Fella’s Favorite Feminist Flubs Federalism, Feeds Family Fallacious Foolishness
This week PunditMom explains the contraception debate to her 12-year-old daughter, who asks, “Mom, why don’t you and dad like Rick Santorum?”
And the answer is – because Rick Santorum wants to ban birth control.
Which of course is completely false. And in spreading this falsehood, PunditMom does her daughter a grave disservice. (Digression – even the idea of discussing birth control with a 12-year-old seems out of line to me, that’s way too young for a child to be contemplating sexual activity. At that age the only reasonable assertion from a parent is “just say ‘no.'”)
Let’s go to Mr. Santorum’s actual statement.
In October, Santorum told a blogger this: “One of the things I will talk about, that no president has talked about before, is, I think, the dangers of contraception in this country. . . . Many of the Christian faith have said, well, that’s okay, contraception is okay. It’s not okay. It’s a license to do things in a sexual realm that is counter to how things are supposed to be.”
Those remarks have been misinterpreted, he said. “I was asked if I believed in it, and I said, ‘No, I’m a Catholic, and I don’t.’ I don’t want the government to fund it through Planned Parenthood, but that’s different than wanting to ban it; the idea I’m coming after your birth control is absurd. I was making a statement about my moral beliefs, but I won’t impose them on anyone else in this case. I don’t think the government should be involved in that. People are free to make their own decisions.”
See? Nuance. Something sorely lacking from PunditMom’s worldview.
Feeding your child Jay Carney’s talking points may make the ya-ya sisterhood stand up and applaud, but it’s disingenuous of her to completely ignore the lessons of federalism inherent in Mr. Santorum’s principles.
The former Pennsylvania senator recently told ABC’s Jake Tapper that, yes, he disagrees with Griswold v. Connecticut, the 1965 Supreme Court decision that struck down a ban on contraception.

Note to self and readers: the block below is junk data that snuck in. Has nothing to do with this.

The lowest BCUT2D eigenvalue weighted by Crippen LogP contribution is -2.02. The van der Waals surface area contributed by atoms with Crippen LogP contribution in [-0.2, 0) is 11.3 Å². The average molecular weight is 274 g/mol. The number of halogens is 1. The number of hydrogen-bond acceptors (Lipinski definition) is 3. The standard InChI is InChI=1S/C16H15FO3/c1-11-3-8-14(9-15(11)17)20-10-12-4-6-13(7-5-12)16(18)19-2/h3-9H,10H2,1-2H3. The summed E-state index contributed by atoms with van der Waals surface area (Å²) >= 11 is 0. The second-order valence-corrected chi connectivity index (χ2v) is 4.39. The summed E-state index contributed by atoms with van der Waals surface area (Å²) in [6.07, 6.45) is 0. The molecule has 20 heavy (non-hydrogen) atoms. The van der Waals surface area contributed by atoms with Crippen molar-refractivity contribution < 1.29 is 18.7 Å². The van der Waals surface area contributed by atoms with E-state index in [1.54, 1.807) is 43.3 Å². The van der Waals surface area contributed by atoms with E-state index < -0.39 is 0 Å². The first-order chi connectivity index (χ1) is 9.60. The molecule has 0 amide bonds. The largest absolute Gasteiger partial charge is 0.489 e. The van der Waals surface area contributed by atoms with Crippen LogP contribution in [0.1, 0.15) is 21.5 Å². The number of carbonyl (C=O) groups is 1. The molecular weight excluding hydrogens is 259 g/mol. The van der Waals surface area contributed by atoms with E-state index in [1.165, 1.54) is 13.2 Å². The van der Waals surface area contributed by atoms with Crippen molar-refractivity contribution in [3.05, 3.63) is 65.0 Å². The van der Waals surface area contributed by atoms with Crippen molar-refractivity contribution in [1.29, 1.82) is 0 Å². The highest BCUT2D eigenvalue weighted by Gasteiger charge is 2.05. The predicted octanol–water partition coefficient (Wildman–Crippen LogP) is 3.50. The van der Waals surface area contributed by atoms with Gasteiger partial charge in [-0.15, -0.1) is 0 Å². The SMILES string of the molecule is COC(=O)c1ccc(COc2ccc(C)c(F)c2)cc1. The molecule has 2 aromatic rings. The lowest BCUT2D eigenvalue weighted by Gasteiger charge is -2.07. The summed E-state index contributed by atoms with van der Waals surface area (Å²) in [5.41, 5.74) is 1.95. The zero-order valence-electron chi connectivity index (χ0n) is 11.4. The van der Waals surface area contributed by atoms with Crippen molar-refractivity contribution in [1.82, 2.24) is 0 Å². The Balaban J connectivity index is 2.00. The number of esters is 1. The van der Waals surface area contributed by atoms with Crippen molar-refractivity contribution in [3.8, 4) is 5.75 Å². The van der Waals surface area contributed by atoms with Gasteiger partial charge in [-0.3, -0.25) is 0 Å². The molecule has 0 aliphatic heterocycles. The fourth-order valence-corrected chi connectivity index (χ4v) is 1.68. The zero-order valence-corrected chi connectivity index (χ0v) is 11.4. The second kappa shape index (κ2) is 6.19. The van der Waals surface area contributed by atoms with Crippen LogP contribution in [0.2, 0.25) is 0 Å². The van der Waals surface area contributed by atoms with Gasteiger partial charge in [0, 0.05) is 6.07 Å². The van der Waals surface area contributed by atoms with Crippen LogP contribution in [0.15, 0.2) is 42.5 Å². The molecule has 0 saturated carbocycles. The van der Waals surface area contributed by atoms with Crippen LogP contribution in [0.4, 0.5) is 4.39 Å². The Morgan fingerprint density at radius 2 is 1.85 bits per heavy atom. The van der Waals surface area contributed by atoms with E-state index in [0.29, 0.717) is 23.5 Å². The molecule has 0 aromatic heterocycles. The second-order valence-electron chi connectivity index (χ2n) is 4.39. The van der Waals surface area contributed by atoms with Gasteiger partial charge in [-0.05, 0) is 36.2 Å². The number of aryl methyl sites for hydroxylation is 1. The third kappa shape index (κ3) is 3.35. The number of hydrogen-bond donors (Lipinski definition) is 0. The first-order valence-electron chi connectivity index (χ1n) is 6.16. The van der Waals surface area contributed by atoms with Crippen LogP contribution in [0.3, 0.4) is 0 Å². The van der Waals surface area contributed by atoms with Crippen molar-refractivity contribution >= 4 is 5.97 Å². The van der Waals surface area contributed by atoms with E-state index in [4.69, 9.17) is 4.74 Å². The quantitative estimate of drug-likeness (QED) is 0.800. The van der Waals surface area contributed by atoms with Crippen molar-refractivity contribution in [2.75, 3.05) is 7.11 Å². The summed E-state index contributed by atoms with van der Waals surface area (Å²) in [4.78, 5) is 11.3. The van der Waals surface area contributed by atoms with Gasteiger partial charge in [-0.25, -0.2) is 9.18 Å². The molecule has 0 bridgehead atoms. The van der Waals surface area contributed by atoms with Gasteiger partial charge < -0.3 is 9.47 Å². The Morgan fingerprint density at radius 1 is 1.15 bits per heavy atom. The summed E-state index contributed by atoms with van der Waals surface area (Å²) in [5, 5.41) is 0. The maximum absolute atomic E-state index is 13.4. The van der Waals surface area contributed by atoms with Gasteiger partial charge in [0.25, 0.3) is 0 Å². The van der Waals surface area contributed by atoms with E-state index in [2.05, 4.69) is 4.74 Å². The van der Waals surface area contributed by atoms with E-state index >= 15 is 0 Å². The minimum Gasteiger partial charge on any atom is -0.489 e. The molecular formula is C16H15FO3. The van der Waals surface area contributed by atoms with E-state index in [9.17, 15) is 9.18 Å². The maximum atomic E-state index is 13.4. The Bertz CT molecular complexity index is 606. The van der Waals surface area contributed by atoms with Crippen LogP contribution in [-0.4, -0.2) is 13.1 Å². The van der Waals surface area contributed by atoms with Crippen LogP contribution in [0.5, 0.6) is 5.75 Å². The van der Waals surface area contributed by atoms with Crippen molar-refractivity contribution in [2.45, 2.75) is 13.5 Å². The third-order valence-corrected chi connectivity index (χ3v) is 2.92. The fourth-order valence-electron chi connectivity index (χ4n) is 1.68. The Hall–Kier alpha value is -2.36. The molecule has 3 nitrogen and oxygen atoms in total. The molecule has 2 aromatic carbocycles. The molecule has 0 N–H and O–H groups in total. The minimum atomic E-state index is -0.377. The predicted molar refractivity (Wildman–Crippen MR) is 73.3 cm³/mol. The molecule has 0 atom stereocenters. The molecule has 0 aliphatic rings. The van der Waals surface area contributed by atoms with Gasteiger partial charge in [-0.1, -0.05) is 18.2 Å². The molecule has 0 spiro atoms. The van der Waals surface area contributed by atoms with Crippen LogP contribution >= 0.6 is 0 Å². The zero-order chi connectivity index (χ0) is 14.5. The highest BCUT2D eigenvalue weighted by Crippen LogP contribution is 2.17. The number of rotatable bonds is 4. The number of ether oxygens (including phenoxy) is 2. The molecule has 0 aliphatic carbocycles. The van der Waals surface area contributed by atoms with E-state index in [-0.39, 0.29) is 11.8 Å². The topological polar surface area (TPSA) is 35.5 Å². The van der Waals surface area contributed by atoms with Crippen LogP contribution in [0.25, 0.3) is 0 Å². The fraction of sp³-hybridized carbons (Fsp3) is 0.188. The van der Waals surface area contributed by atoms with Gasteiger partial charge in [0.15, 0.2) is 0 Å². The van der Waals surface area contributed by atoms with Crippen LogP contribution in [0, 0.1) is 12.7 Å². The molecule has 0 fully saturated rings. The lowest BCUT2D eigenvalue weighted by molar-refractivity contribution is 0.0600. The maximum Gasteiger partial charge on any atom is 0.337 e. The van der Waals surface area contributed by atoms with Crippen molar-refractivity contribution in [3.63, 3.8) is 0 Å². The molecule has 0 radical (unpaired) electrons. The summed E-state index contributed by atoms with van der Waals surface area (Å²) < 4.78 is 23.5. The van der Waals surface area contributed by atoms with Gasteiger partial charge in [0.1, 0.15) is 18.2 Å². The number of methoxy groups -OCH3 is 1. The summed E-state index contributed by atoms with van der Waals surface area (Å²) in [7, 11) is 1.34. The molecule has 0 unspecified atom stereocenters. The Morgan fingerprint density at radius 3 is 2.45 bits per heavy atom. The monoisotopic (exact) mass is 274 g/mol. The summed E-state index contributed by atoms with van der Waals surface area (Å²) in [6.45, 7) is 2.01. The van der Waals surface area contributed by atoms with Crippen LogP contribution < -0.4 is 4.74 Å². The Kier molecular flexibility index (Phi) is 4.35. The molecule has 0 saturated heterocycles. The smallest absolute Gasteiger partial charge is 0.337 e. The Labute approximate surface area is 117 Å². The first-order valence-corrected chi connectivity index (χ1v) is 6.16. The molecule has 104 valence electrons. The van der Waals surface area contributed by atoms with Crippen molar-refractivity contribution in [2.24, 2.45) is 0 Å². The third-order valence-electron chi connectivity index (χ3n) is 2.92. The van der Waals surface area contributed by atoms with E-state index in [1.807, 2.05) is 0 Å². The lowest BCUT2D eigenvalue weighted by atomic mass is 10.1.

He said Friday evening that it’s the idea that states don’t have a right to pass such a law that he opposes, because he does not see the right to privacy as a constitutional right envisioned by its signers. This is hardly a new argument.
“It could have been a law against buying shoestrings; that it was contraception has nothing to do with it. States have the right to pass even dumb laws.”
Federalism, the idea that states have a right to pass laws, “even dumb laws.” It’s embodied in the Tenth Amendment. Yes, I realize the Tenth Amendment is anathema to liberals. Usually. When states enact gay “marriage”, or legalize “medical” marijuana, or eviscerate the Second Amendment via odious gun control regulations, then liberals love them some federalism, baby!
It’s just when Conservatives talk about Federalism that liberals get the willies. Because we might use it to counter the Progressive agenda.
Now here’s where it gets interesting. If a state did attempt to pass a law banning birth control, PunditMom would have an ally in … Rick Santorum.
To be clear, he does think that laws banning birth control would be dumb “for a number of reasons. Birth control should be legal in the United States. The states should not ban it, and I would oppose any effort to ban it.”
There you have it. Rick Santorum’s own words directly contradict PunditMom’s feminist shibboleth. It took me less than 5 minutes with Google to find that out. Does her daughter know how to use Google? I sure hope so, maybe PunditGrrl will learn something.
Mark Sanford, the disgraced former governor of South Carolina, has just won the Republican nomination for an open congressional seat
More than 50%: of men now look at pornography regularly, thanks to easy access and constant bombardment of images on the